Saturday, April 17, 2010

Chicken Coop Days

Today we will build a chicken coop. It will probably take the whole weekend, seeing that Mark has to work this morning, Saturday. I'm looking forward to the actual work beginning on it.
Saturday, April 17th, the actual work began.

It was a very exciting day for me, seeing Mark, his dad and his friends building a coop for my chickens.  He went all out, new lumber, brand new screen door and a window.  He put a white plastic (not correct word) roof on it to let light in.  This makes it get very warm in the coop and he closed it up pretty tight too. 
The front.
Back view of the little window.
the white roof
So I would like to cut out the top section of the back and a section of the front and cover it with chicken wire and screen.  Then I would like to use the cut out peices to make a flap which closes either up or down to keep open unless the weather is really bad.  I still have to talk my husband into doing that as it goes against everything chicken in him.  Bottom line is that at 65 degrees outside the inside of the coop with screen door open and little window open was 80 degrees.  It is still early enough in the spring and the birds are only three weeks old so I'm thinking I still have some time to get this modified.

I had noticed a week ago that some of my chickens had blue legs, but nothing appears to be wrong with them otherwise.  The first time I noticed this my thought was that maybe it's a symptom of some chicken sickness, lol, but it isn't.  What it is, is that these are not purebred.  There is another breed still lingering and evidence is showing in the leg color.
White Plymouth Rocks have yellow legs.  Some of the chicks have blue patches on there legs but this one is nearly completely blue.  I checked pictures of other breeds and the only white chicken I found with a grayish blue leg is the White Orpington.  A novice or someone not up on the different breeds might think they are the same kind of chicken, afterall they are both white.  Some people categorize chickens like this, white chickens, brown chickens, black, spotted, old fashioned looking multicolored, small, funny looking, or tiny chickens.  Others may categorize them by meat chickens, egg chickens, -do you really eat brown chickens? I thought you would only eat the white ones? etc.,  You may even think that brown chickens lay brown eggs and white chickens lay white eggs.  My dad thinks that you have to keep a rooster to have good eggs.  Funny stuff we people think.  Anyway, back to the blue legged chicken in my coop, the White Orpington is also a large white chicken, lays lots of eggs and tastes good too.  It does look different from a White Plymouth Rock though, if you pay attention.  I will purchase the chicken standard and have a good look at the differences.  Maybe I'll find a different chicken in there with blue legs so I'll talk more about that after I research more.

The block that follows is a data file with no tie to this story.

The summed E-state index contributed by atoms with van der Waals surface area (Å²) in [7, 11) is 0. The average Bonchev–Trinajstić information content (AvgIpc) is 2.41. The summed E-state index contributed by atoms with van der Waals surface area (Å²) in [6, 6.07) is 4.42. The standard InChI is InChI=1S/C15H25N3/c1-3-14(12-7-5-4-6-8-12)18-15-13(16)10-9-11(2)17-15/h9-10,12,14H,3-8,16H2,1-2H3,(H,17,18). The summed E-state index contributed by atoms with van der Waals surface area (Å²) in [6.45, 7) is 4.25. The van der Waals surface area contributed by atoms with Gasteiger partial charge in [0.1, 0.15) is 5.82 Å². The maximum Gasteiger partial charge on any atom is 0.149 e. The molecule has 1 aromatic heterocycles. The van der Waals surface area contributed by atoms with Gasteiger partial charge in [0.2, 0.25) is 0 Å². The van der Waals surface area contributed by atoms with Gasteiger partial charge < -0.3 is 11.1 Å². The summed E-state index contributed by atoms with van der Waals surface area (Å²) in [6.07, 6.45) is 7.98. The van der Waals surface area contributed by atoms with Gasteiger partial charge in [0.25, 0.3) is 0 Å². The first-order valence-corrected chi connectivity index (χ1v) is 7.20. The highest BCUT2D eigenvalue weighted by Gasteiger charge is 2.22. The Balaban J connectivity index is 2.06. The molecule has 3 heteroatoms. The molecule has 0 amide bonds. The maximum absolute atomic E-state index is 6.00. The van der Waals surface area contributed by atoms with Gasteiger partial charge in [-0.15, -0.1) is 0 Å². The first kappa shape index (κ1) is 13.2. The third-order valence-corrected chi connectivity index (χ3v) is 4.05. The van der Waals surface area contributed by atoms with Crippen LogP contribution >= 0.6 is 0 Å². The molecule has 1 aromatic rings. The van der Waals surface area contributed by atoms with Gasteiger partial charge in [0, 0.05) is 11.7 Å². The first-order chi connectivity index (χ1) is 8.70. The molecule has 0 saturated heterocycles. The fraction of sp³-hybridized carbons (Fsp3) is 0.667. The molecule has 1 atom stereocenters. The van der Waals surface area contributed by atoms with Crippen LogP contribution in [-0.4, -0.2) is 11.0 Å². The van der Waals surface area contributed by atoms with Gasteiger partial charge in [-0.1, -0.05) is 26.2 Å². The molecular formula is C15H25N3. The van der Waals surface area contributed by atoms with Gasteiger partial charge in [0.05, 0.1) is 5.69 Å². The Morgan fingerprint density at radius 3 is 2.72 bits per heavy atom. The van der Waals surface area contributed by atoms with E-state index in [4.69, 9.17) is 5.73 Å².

The day I decided to move the chickens was not a day too soon.  I was busy getting the coop prepared for them.  First I had to haul all the tools out of there.  Then I had to arrange my stuff.  I have two galvanized garbage pails to hold feed and stuff I don't want them getting into.  I had to screw a nail to hang the feeder on and find a concrete block to set the waterer on.  Next I spread a bail and a half of shavings over the floor and filled and hung the feeder.  I filled the waterer and placed it in there.  I was nervous about the waterer.  It is the kind that has a removable lid with a plug for keeping water in when you have to add new.  I didn't trust it but decided to go with it and just watch what it does.  When I was done, the place smelled like fresh wood and not a bit chickeny.  Fortunately that would change.  Anyway, everytime I went back to the house chickens were running loose.  I would catch them and put them back only for two or more to fly out.  Finally I decided to just let them be and hurry up to get the coop ready.